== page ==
Saturday 19 Apr

Dustin Prinz - Eleven

Few musicians take the time to master their instrument in the way that Oklahoma City singer-songwriter Dustin Prinz has; he’s a guitar virtuoso in every sense of the word, and Eleven gives him the chance to show just how far he can push that skill.
04/15/2014 | Comments 0

Horse Thief – Fear in Bliss

Listening to Horse Thief’s previous release — the haphazardly melodramatic Grow Deep, Grow Wild — felt like a chore. Whatever potential the Oklahoma City folk-pop act demonstrated on the EP was obscured behind a formulaic, contrived and ultimately hollow cloud. But it at least offered a glimmer of promise for a band consisting of, frankly, five pretty talented dudes. Critics saw it; the band’s management saw it; its current label, Bella Union, saw it; and its increasingly fervid fan base saw it.
04/08/2014 | Comments 0

Colourmusic — May You Marry Rich

There’s always a sense of danger when debuting songs in a live setting and playing them well. Without having heard the studio versions, expectations are set according to the live incarnations. But capturing the breadth of free-flowing atmosphere and sheer volume on a disc, vinyl or digital file isn’t the easiest thing to do, especially for a band as vociferous as Colourmusic.
04/01/2014 | Comments 0

Em and the MotherSuperiors — Churches into Theaters

As titles go, Churches into Theaters is an apt descriptor for the debut album from Oklahoma City rockers Em and the MotherSuperiors. It’s a reverential record, one that shares the gospel of classic rock, blues and soul but embraces the need to refashion it for modern times, channeling The Dead Weather, Grace Potter and Cage the Elephant along the way.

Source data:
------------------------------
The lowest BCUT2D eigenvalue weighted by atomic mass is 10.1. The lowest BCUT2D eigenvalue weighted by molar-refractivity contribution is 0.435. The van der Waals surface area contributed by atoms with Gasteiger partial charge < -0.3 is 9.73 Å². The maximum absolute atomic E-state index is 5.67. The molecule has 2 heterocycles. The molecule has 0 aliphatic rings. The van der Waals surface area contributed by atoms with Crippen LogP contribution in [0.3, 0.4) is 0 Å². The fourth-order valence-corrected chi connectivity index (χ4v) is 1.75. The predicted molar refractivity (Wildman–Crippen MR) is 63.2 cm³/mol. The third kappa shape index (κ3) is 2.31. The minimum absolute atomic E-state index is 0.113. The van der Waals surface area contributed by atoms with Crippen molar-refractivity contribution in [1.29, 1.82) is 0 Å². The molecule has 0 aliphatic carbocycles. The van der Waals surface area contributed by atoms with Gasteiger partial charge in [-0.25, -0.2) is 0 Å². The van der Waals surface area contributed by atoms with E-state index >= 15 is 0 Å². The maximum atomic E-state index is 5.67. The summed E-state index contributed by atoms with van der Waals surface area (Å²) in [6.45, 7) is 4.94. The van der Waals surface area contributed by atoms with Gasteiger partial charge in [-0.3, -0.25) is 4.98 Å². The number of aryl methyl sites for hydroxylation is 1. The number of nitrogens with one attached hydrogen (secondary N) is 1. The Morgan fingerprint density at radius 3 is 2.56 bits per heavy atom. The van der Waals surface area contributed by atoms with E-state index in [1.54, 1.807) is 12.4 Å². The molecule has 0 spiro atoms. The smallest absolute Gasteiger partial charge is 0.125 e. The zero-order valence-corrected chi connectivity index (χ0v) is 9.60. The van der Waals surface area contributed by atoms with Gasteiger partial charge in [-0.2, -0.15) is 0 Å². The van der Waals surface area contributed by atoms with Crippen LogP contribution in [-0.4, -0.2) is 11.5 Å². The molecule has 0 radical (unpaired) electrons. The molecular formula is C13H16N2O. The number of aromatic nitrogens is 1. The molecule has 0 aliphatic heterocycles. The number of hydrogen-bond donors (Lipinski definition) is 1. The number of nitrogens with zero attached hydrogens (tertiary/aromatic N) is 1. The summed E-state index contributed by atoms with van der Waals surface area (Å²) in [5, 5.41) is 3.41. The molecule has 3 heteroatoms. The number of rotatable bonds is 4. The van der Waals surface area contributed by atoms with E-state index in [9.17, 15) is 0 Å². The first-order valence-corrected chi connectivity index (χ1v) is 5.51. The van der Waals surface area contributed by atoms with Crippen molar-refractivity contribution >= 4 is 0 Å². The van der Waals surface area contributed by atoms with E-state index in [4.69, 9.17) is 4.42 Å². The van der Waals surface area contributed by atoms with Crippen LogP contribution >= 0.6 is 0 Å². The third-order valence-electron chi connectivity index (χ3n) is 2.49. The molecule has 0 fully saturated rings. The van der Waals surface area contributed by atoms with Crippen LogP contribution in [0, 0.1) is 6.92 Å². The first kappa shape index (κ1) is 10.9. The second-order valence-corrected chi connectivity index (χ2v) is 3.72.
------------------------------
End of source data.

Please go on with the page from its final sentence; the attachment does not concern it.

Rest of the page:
03/25/2014 | Comments 0

Rachel Brashear — Revolution

Rachel Brashear’s second EP, Revolution, starts with a kick to the shins.
03/18/2014 | Comments 0
Home · Articles · Music · Music · All that jazz

All that jazz

City crooner Michael Summers brings his swingin’ sounds to the UCO Jazz Lab.

Louis Fowler November 7th, 2012

Michael Summers
8 p.m. Saturday
University of Central Oklahoma Jazz Lab
100 E. Fifth, Edmond

Ask local jazz enthusiasts about vocalist Michael Summers, and they may refer to him as the “Michael Bublé of the 405.” This, however, is news to Summers.

“You know what? I’m not offended,” Summers said. “He’s a great singer, for sure. I’ll take it!” While pleased with the comparison, he’s quick to note that he’s his own talent.

“I’m a tenor, so my range is a little bit different that his,” he said. “His style is smoother, like an Andy Williams or a Perry Como. I have a little bit more of an edgy presence.”

Summers’ crooning will be on full display Saturday at the UCO Jazz Lab to celebrate the release of his latest album, More. He drew on a lifetime of musical experience for the disc, including R&B, soul and rock.

“The record is straight-ahead swing, but if you listen to it, there are hints and haunts of those stylings,” he said. “There’s always going to be an opportunity to bring out that style of music in my voice and anything I create. It really shows on More. I’m pretty proud at how it turned out.”

The UCO Jazz Lab has been Summers’ main musical home for “closing in on 10 years,” teaching him the difference between playing for the love of music and the love of a paycheck.

“When you take a jazz band and put them in the corner, it becomes a dinner-music set, as opposed to an area where you can ‘show,’” he said. “I tend to stay more in line with that, the type of venues that can offer a presence where you can do a stage show, as opposed to just a jazz gig.”

It’s this love of a space where musicians can flaunt their chops that has Summers most excited for Saturday’s CD release show.

“We’ve been working really hard to make it really spectacular,” he said. “We’re going to have a two-camera live feed to a big screen behind us. We’re going to record the show so we can edit for live audio and video. We’re even going to have an upstairs VIP area.”

Even with all those perks, he believes that the jazz experience is, in the end, the No. 1 reason to attend.

“Right now, I don’t know too many artists in Oklahoma who are taking on this job. I can’t think of too many standards singers around right now,” Summers said. “I say this record is real close to Frank Sinatra’s Live in Paris. It has that same kind of organic nature about it. That comes from our shows. We’re going to have some fun — a whole bunch of fun.”

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